April 8, 1990 |
A West Chester partnership has received a $25,000 innovation grant from the Ben Franklin Partnership to study the practicality of a new electromagnetic system to generate electricity. MKH Partners of West Chester will use the grant to conduct a technical feasibility study for a high-efficiency generator based on the principles of energy resonance. The technology developed by MKH may initially be applied to small generators such as those used in homes for emergency backup of electricty, said James F. Murray, a process control programming consultant who is one of the MKH partners.
January 8, 1992 |
It's been a private home, a boarding house, a restaurant and catering facility. For the last 2 1/2 centuries, it has survived by adapting - with additions, new porches, a third floor. But until a study was released to the Fairmount Park Commission yesterday, no one realized how rare Belmont Mansion is, how magnificent it was in its early days. Under the hundreds of years of paint, researchers found a mansion dating to 1745 - 10 to 15 years earlier than believed. They uncovered evidence of wings, connected to the main house by covered passages, or piazzas.
April 29, 1998 |
Scientists at Thomas Jefferson University began four years ago to tout a hot new approach to AIDS - a way to stymie the virus using a sophisticated genetic technique. They were publishing papers, getting national press, and preparing to test it on people. But an investigation by a Jefferson committee has concluded that the federally funded gene therapy research was marred by "extraordinarily careless science," including some experiments that may never have been conducted. Federal officials are reviewing the conclusions of Jefferson's investigation, which was triggered after a researcher in the AIDS laboratory made a discovery that he said cast doubt on the fundamental premise on which the research was based.
January 25, 1990 |
Ever wonder how a development like Heaton's Mill got its name or a street like Hidden Pond Lane? Or why there are so many Chases and Chathams among new residential areas? It all boils down to marketing, which begins with choosing the right name - and the right image. That means developers are left with a slew of models and streets to name what they will. "We do a lot of research," said Jay Spaziano, vice president of real estate services for Heaton's Mill, a Gigliotti Corp.
April 2, 2011 |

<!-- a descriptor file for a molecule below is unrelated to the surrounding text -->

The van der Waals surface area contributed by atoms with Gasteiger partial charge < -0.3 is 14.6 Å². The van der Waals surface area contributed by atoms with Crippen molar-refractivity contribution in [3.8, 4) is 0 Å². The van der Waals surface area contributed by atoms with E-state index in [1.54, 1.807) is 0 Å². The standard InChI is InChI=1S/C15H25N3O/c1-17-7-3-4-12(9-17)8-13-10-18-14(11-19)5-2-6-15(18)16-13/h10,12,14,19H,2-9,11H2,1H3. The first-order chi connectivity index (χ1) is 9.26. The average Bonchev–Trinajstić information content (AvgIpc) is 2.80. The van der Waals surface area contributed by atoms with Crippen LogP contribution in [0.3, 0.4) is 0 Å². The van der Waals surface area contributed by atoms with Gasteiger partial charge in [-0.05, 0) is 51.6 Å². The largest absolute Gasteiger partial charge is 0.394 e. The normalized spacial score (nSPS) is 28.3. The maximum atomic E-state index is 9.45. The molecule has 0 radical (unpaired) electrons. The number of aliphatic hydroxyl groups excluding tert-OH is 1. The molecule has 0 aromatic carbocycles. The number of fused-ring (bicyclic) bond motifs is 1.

Ellen Hyman-Browne, 59, of Center City, an attorney and research compliance officer at Children's Hospital of Philadelphia, died of lung cancer Tuesday, March 29, at her home. Mrs. Hyman-Browne oversaw the hospital's program for assuring that hundreds of researchers adhere to regulatory standards and policies as they conduct clinical and laboratory research. "Ellen approached her work at CHOP with the highest standards of integrity and professionalism," said Jeffrey D. Kahn, the hospital's senior vice president for audit, compliance, and privacy.
January 5, 2011 |
Theodore W. Sery, 86, of Haddonfield, a longtime research scientist at the Wills Eye Institute who also helped create programs for mentally challenged adults in South Jersey, died Sunday, Jan. 2, at Cooper University Hospital after a heart attack. Throughout his more than 30 years as basic research director at Wills Eye Institute in Philadelphia, Dr. Sery focused primarily on corneal disease with an emphasis on the herpes virus. In the late 1950s and early 1960s, Dr. Sery was one of the pioneers in developing an antiviral eye drop to use on eye ulcers caused by a herpes virus, said William Tasman, former ophthalmologist in chief at Wills Eye. A lot of Dr. Sery's published work, which included more than 30 journal entries, dealt with the effectiveness of the penetration of certain antibiotics into the eye, Tasman said.
April 29, 1995 |
For most of this century, it was the engine that made the United States the science and technology champion of the world. But now the great American research machine is sputtering. Private industry, the federal government and the universities - the three pillars supporting the nation's $180 billion scientific and engineering establishment - are pinching pennies, downsizing, and concentrating more on practical, short-term research projects than on discovering the underlying mysteries of nature.
December 19, 2011 |
Instead of wasting my holiday wish on something like world peace, I hope to see more start-up creation by the region's research institutions next year. That yearning was prompted by a review of licensing and start-up activity in fiscal year 2010 by 182 U.S. universities, hospitals, and research institutions as tallied by the Association of University Technology Managers . Forget yearning; it's envy I felt. For the second year in a row, Carnegie Mellon University in Pittsburgh was involved in the creation of 10 start-ups.
April 6, 2011 |
There is a big difference between being paid by a pharmaceutical company for speaking at a conference about a new treatment and conducting clinical studies on it. That was the message conveyed to me by one reader of my column Friday about the tens of millions of dollars in payments made by drug companies to health-care professionals in 2010 and being disclosed now. When a pharmaceutical company, such as Pfizer Inc. , pays a doctor $500...
April 24, 2003 |
Tonight, I will be presented with the Franklin Institute's 2003 Benjamin Franklin Medal in Chemistry for our research work at Penn using high-speed lasers to understand chemical reactions that enable life. This award brings me immeasurable pride. As one raised and educated in the United Kingdom who chose Philadelphia as his home, and who teaches at the university founded by Ben Franklin, it is even more special. Franklin clearly recognized the importance of science for improving peoples' lives.